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Belk
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Belk

One of the South's most prominent department-store chains, Belk is joining several of its struggling competitors with a Chapter 11 filing. The company plans to shed $450 million in debt and says it will keep stores open while it restructures. It cut several corporate jobs in 2020, after temporary pandemic-related closings affected at least half of its roughly 300 locations.


Related: 50 Events That Made Retail History Before the Pandemic

Cici's
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Cici's

Germophobes steered clear of buffets even before the pandemic, making the struggles of restaurants such as Cici's one of the least surprising impacts of COVID-19. The all-you-can-eat pizza chain, which has nearly 320 locations across the country, filed for Chapter 11 bankruptcy at the end of January and said the company will be sold to its main creditor, D&G Investors.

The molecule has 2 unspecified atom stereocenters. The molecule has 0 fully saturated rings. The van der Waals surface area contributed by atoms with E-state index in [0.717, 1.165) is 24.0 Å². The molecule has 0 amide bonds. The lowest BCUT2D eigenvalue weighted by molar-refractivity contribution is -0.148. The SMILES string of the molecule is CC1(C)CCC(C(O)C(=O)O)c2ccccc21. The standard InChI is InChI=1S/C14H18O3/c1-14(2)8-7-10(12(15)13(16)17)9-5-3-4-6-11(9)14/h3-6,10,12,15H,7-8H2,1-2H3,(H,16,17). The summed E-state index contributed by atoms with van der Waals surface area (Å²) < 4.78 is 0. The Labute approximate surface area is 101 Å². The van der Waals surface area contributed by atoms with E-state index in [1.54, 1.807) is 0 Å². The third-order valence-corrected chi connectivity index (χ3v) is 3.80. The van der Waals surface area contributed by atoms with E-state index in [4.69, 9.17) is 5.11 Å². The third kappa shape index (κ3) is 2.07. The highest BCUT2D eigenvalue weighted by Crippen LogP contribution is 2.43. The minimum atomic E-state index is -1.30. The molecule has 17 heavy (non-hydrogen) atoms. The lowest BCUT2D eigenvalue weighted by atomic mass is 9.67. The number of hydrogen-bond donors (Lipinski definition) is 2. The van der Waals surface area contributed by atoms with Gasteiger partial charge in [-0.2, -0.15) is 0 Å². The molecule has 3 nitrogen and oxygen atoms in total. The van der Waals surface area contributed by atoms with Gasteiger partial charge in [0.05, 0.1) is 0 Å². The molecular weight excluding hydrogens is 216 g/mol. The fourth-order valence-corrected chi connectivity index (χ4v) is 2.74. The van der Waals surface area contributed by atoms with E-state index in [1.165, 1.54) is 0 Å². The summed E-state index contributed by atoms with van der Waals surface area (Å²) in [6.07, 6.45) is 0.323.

Related: 13 Restaurant Chains We Miss

L'Occitane
Sundry Photography/istockphoto

L'Occitane

This high-end beauty brand's U.S. division filed for Chapter 11 bankruptcy at the end of January, citing crushing rent obligations in light of COVID-19's drag on sales. The chain has 166 stores across the country and says it will close 23 of the least profitable locations.

Christopher & Banks
Jed M./Yelp

Christopher & Banks

This women's clothing chain filed for bankruptcy in mid-January, saying it's likely to close "a significant portion, if not all" of its 449 stores, most of which are in malls across the country. Executives said COVID-19 is to blame for a huge drop in sales. The company is looking to sell its e-commerce business, but in-store liquidation sales are likely to begin soon.